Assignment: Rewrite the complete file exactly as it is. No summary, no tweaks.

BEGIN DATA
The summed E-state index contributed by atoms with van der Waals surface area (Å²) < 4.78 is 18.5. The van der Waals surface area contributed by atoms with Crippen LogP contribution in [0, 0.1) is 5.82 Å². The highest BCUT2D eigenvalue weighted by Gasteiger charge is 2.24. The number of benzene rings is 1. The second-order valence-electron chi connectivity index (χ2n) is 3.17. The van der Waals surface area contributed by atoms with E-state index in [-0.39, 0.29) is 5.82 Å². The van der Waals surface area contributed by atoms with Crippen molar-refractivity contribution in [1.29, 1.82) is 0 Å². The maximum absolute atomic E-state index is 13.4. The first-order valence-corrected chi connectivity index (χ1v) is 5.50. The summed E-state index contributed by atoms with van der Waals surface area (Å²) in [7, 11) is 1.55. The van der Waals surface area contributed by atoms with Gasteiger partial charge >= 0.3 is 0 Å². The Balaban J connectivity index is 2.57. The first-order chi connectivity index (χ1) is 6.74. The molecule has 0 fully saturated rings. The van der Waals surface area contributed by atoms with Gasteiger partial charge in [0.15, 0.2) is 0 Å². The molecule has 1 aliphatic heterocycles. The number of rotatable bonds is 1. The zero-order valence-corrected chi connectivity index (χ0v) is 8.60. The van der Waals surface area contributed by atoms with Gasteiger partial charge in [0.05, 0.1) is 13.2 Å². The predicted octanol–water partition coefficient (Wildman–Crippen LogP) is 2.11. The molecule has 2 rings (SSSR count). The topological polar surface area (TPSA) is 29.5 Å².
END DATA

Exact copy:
The summed E-state index contributed by atoms with van der Waals surface area (Å²) < 4.78 is 18.5. The van der Waals surface area contributed by atoms with Crippen LogP contribution in [0, 0.1) is 5.82 Å². The highest BCUT2D eigenvalue weighted by Gasteiger charge is 2.24. The number of benzene rings is 1. The second-order valence-electron chi connectivity index (χ2n) is 3.17. The van der Waals surface area contributed by atoms with E-state index in [-0.39, 0.29) is 5.82 Å². The van der Waals surface area contributed by atoms with Crippen molar-refractivity contribution in [1.29, 1.82) is 0 Å². The maximum absolute atomic E-state index is 13.4. The first-order valence-corrected chi connectivity index (χ1v) is 5.50. The summed E-state index contributed by atoms with van der Waals surface area (Å²) in [7, 11) is 1.55. The van der Waals surface area contributed by atoms with Gasteiger partial charge >= 0.3 is 0 Å². The Balaban J connectivity index is 2.57. The first-order chi connectivity index (χ1) is 6.74. The molecule has 0 fully saturated rings. The van der Waals surface area contributed by atoms with Gasteiger partial charge in [0.15, 0.2) is 0 Å². The molecule has 1 aliphatic heterocycles. The number of rotatable bonds is 1. The zero-order valence-corrected chi connectivity index (χ0v) is 8.60. The van der Waals surface area contributed by atoms with Gasteiger partial charge in [0.05, 0.1) is 13.2 Å². The predicted octanol–water partition coefficient (Wildman–Crippen LogP) is 2.11. The molecule has 2 rings (SSSR count). The topological polar surface area (TPSA) is 29.5 Å².